Tricks for handling Halloween treats

This year, enjoy all the fun and frights of Halloween without fretting about the consequences of gobs of candy and other sweet treats. Excessive candy consumption can be bad for kid’s teeth and provide them with unneeded calories. As parents, it can be a challenge to make Halloween fun while restricting access to treats. Here are some ideas …Continue reading this post

Heart-healthy diet: Tips for parents

Following a heart-healthy diet not only helps the heart, it also helps you maintain a healthy weight. Use these tips to jumpstart your diet:

  • Choose leaner meats.
  • Increase fruits and vegetables.
  • Increase whole grains.

High-fat meats are among the most significant sources of saturated fat and cholesterol. Limit beef, sausages, hot dogs and fried or battered foods. Choose lean meats such as chicken, turkey and fish. Try baking, grilling and broiling meats instead of …Continue reading this post

Help get your portions under control

Sometimes a child can eat all of the right foods but still gain weight. This is when parents should examine portion control. From a young age, kids can become conditioned to eat all of the food in front of them, whether they’re hungry or not. Serving appropriate portions to children helps them eat only what they need. Here is a general guideline about how much kids should be eating:

  • Toddlers should eat approximately one quarter of an adult-sized portion.
  • Children age 4 to 8 should eat one-third of an adult-sized portion.

Even when portion sizes are in check, the ratio of food groups offered can lead to weight gain. According to the “plate method,” one-half of a child’s plate should be vegetables, one-quarter should be starchy sides (including corn, potatoes and peas), and one-quarter should be lean protein. Fruit and low-fat dairy servings may be added. If a child asks for seconds, offer more vegetables.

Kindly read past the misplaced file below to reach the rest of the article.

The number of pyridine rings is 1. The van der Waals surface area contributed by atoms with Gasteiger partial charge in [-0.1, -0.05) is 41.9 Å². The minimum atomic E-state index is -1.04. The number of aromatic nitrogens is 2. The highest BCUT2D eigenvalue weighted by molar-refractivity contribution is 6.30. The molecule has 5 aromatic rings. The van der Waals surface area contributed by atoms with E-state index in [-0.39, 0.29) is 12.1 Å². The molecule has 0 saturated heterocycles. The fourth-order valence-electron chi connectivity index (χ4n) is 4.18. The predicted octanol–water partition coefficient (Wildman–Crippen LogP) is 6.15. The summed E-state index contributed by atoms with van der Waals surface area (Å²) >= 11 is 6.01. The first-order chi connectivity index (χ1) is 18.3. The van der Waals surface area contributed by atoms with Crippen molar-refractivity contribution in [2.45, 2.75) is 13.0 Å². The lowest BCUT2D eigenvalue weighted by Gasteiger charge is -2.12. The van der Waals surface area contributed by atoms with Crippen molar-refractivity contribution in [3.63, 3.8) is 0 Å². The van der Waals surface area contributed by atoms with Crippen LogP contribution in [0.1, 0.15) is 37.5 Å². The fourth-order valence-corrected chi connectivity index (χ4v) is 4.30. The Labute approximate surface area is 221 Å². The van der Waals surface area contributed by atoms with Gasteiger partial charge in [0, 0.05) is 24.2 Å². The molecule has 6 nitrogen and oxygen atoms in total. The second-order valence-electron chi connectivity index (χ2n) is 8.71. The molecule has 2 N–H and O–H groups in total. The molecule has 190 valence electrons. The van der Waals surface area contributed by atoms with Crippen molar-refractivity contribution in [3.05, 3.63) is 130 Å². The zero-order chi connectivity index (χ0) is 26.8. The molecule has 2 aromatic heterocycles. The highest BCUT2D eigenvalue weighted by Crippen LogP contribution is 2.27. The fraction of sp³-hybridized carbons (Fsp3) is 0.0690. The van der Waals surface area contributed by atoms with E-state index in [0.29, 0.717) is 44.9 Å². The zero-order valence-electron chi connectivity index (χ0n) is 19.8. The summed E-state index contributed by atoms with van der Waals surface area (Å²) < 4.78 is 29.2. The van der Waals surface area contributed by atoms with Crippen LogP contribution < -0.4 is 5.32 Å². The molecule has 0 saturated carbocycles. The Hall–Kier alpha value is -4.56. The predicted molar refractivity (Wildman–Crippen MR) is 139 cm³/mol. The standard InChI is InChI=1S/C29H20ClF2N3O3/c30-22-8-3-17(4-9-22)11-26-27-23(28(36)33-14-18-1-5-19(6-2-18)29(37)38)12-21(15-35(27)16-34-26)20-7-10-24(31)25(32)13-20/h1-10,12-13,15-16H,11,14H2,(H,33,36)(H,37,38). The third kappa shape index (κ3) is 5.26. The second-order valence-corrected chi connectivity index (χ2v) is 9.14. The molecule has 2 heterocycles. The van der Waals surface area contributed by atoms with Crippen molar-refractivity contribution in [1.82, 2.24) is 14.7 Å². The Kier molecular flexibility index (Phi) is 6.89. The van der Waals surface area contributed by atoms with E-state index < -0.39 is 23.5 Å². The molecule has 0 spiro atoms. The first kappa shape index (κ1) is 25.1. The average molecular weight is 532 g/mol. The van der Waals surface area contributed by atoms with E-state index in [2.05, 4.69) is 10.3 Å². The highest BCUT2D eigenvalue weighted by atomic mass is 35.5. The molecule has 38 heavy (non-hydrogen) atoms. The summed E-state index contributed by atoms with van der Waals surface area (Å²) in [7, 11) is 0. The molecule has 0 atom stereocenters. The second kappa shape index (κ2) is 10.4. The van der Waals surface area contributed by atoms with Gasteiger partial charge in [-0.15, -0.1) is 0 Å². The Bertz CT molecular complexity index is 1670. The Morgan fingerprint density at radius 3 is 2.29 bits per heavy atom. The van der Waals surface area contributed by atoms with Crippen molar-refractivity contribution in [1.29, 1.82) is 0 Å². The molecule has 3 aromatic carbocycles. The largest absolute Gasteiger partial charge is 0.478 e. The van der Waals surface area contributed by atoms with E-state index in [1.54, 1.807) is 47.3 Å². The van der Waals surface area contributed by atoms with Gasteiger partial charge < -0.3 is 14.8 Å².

~ Jennifer Crouse, RD, CD, CDE, Children’s Hospital of Wisconsin

Five snack tips to keep kids healthy

Snacking can lead to unhealthy eating habits that last a lifetime. Keep these tips in mind when making decisions about the snacks you and your children eat.

  1. Snacks are optional. 
Kids don’t always need to eat a snack between meals – and neither do you. Teach your kids to listen to hunger signals and snack between meals only if they feel hungry.
  2. Snacks are not meals.
 Keep snacks small. A snack should consist of just one serving each of one or two food groups. Snacks should be eaten about 90 minutes to two hours before the next mealtime. When kids are allowed to snack endlessly, they may not eat many of the healthy foods served at mealtimes. To help control portions, you can use a small snack bowl or snack bags.
  3. Snacks don’t have to be snack foods.
While crackers, cookies and other prepackaged items often are marketed as snack foods, they are not always the healthiest choices for kids. Use the opportunity when kids are hungry between meals to encourage healthy foods – fruits, veggies, whole grains and low-fat dairy products.
  4. Snacks should be limited.
 Kids often get hungry again quickly when they eat the wrong kinds of snacks. In order to make snacks filling, include one food that contains fiber (fruit, veggie or whole grain) and one food that contains lean protein (nuts, peanut butter, low-fat cheese, yogurt, low-fat milk or lean meat). Some great combinations of these foods can be found at 25 Healthy Snacks for Kids.
  5. Snacks should be served at the table.
Kids often overeat when they are sitting in front of the TV or playing video games. Like meals, snacks should be served at the table with the TV off. This helps kids avoid distractions and concentrate on eating.

Learn more about healthy snacks at Children’s Hospital of Wisconsin.

~Jennifer Crouse, RD, CD, Children’s Hospital of Wisconsin